Salads that taste better as they sit in their juices are perfect for packing into the cooler for a roadtrip: this Thai-inspired, carrot packed delight is no exception. And with no dairy to worry about, this dish will stay food safe at warmer temperatures longer than less nutritious, mayo-dress salads.
Let’s face it. Camping and “healthy meal” aren’t usually paired together. Generally, campground cuisine is about what “works” rather than nutrition. After all, how can you prepare healthy foods without a fridge, a microwave, and the other conveniences of your home kitchen?
Wave goodbye to GORP (“good old raisins and peanuts”) and “bug juice” (fruit punch)—staples of my childhood camp days long, long ago. Times change, and certainly kids are more used to eating sophisticated foods than they were back when I headed off to camp with my little canteen and “mess kit.” (I loved the tiny fork and spoon that came with it!) These days, the expectations for camp cuisine is higher than ever, and some camps tout menus that rival those of restaurants! So what’s the problem? There might not be one (lucky you!). But some kids have eating habits or issues that can create anxiety at the dining hall. Here I cover some of the common issues and offer suggestions for helping your camper conquer the chow line.
Salads can be a great cooler option for roadtrips because they need no heat to be eaten. The trick is to avoid items that are riskier in warming coolers (like cream dressing, cheeses, eggs, or meats) and to pack them in individual containers, layered with the moistest ingredients on the bottom. This salad is a perfect recipe to layer into jars for on-the-road, better-for-you eating. Pack the roasted chickpeas separately for maximum crunch.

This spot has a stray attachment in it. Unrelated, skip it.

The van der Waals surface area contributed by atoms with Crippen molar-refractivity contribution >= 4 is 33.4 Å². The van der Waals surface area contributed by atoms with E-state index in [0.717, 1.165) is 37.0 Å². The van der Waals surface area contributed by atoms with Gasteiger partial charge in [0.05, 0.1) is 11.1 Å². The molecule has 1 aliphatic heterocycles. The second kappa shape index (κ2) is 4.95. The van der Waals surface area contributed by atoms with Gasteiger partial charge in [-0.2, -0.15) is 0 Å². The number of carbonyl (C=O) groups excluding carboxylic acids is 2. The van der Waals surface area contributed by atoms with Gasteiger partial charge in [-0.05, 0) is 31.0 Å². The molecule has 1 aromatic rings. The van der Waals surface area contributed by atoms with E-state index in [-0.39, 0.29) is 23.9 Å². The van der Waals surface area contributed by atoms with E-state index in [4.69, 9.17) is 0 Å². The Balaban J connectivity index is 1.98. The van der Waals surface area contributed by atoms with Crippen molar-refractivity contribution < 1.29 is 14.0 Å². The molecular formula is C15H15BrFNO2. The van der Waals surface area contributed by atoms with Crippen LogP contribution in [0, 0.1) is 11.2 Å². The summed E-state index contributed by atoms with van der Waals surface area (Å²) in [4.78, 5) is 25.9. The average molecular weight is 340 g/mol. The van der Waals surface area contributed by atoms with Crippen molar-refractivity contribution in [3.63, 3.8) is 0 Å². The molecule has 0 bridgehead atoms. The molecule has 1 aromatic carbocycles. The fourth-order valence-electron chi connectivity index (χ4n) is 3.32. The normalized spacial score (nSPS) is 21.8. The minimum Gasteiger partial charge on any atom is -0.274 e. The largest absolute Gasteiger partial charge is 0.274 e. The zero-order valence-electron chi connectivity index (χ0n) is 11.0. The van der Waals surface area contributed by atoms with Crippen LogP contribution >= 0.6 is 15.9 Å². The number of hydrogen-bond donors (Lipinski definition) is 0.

Today’s supermarket produce section is an example of how connected our world is. Where we once had to wait for our local growing season, we now have access to a variety of produce all year as we import fruits and vegetables from all over the world. The result is that we don’t have to wait for June to enjoy strawberries or September for apples (if you live in the northeast, for example). Naturally, I’m all for a colorful diet all year, but have you ever stopped to think about what it means that we have access to just about every fruit and vegetable twelve months a year?
Americans, in general, could stand to eat a bit more fish. Packed full of nutrients that are great for your brain (and overall health), it’s a smart choice for any time of the year, but especially for summer, when the fresh options are even better. These recipes will help the fish-wary explore and try incredible flavors that will persuade you: fish can be a nutritious delight on any budget.
I’ve heard lots of people claim that they are “afraid” to cook fish at home. I get that. Really. I feel the same way about nice steaks. Why is that? Well first, good seafood (like good steak) can be pricey, and nobody wants to mess up and waste expensive ingredients. Then there’s the intimidation factor: Don’t you have to be a skilled chef to make a nice seafood dish turn out well? What if it comes out dry? Aren’t certain fish supposed to be cooked in specific ways? These are legitimate concerns, and you’re not alone. The thing is, seafood has so much good stuff going for it nutritionally that it’s a shame to shun it at home. To help alleviate your fish-cooking phobia, I’ve put together three tips to address your concerns and boost your confidence. Let’s dive right in, shall we?